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  10. While I may not be a parent, I wholeheartedly stand by you in everything you touched upon here. Treating your child as a person (not an adult person, but a person nonetheless) and having open and sometimes uncomfortable conversations makes for a better relationship and a better more well-rounded, well-trusted, child. That will eventually yield a better, more well-rounded adult in the future.

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    • Most definitely! It grates my nerves when I see parents treat their kids like property or like they’re completely clueless, untrustworthy brats when they’ve done nothing to earn that treatment.

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  11. Welp. As usual, I am on the fence here, in territory somewhere in the middle, like always. I am certainly no prude, and I have discussed sex with my kids, but there are places to draw lines. I don’t like to hear them cuss. Just don’t like that. I never whipped anybody, but they knew when they were in trouble and they would not have dared say a curse word in front of me, their dad, or their adult relatives. What they did in private, well, I don’t know about that, but I can tell you there was no cussing at our house. Manners. It’s manners. That’s all I cared about. I wanted them to behave well so they would never be uncomfortable in any setting.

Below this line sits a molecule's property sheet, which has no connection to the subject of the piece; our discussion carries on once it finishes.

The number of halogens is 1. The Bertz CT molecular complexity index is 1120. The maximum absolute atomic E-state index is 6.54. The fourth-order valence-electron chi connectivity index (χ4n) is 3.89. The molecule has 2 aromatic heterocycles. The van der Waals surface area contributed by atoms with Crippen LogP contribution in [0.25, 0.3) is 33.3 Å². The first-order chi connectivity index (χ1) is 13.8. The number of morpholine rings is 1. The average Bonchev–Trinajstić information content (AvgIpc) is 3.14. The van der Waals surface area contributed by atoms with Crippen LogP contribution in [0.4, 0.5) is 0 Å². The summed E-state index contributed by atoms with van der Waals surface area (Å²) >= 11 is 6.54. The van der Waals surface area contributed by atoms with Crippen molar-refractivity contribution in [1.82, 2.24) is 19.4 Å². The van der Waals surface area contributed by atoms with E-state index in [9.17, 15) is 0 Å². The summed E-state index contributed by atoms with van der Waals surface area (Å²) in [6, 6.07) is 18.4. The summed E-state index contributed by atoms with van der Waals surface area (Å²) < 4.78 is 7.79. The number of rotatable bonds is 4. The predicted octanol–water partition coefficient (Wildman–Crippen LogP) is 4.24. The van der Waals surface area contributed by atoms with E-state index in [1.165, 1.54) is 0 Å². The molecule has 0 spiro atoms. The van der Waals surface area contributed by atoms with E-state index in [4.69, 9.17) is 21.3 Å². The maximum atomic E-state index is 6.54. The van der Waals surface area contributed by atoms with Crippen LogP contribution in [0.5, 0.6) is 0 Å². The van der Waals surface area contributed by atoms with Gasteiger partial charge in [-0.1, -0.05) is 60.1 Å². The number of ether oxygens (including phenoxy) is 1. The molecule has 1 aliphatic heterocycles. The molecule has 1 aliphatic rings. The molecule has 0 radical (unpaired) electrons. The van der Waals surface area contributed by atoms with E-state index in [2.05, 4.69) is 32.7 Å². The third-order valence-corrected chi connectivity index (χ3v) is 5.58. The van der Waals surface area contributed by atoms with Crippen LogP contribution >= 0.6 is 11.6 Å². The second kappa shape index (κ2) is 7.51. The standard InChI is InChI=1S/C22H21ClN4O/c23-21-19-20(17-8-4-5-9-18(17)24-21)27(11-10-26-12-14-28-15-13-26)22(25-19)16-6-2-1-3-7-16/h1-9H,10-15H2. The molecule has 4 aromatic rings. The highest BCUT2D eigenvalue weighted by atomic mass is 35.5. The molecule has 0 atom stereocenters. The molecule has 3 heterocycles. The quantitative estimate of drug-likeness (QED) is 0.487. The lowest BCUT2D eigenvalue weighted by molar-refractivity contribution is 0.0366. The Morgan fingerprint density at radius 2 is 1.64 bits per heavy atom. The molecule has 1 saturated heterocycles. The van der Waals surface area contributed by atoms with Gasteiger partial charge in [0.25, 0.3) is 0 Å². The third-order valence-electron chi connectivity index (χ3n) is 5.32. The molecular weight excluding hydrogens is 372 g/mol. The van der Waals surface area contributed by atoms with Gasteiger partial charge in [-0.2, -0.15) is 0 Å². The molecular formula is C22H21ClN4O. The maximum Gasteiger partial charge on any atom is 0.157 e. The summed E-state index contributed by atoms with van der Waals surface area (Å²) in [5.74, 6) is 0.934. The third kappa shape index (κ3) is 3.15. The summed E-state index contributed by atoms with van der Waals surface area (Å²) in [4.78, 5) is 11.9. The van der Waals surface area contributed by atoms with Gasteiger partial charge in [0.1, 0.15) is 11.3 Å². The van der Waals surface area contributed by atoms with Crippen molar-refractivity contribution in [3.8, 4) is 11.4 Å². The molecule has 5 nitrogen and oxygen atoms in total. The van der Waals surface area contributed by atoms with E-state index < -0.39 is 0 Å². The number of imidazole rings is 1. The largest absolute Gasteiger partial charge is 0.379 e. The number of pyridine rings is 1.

I love the way you are raising Stevie! Don’t get me wrong. But there’s some vast territory between your opinion and the opinion of that blogger. I would have torn my kid’s butt UP if she had ever posted pictures like some I see from a 13-year-old. But there is more neutral territory up there.

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    • I feel like there’s a space between overbearing parent and using something as a good teaching moment. One of the things I strongly disagreed with about her post was putting the blame on the girls for how it might affect her boys and forcing them to block their friend because she posted a photo their mom didn’t approve of. Meanwhile she posted photos of her kids half naked.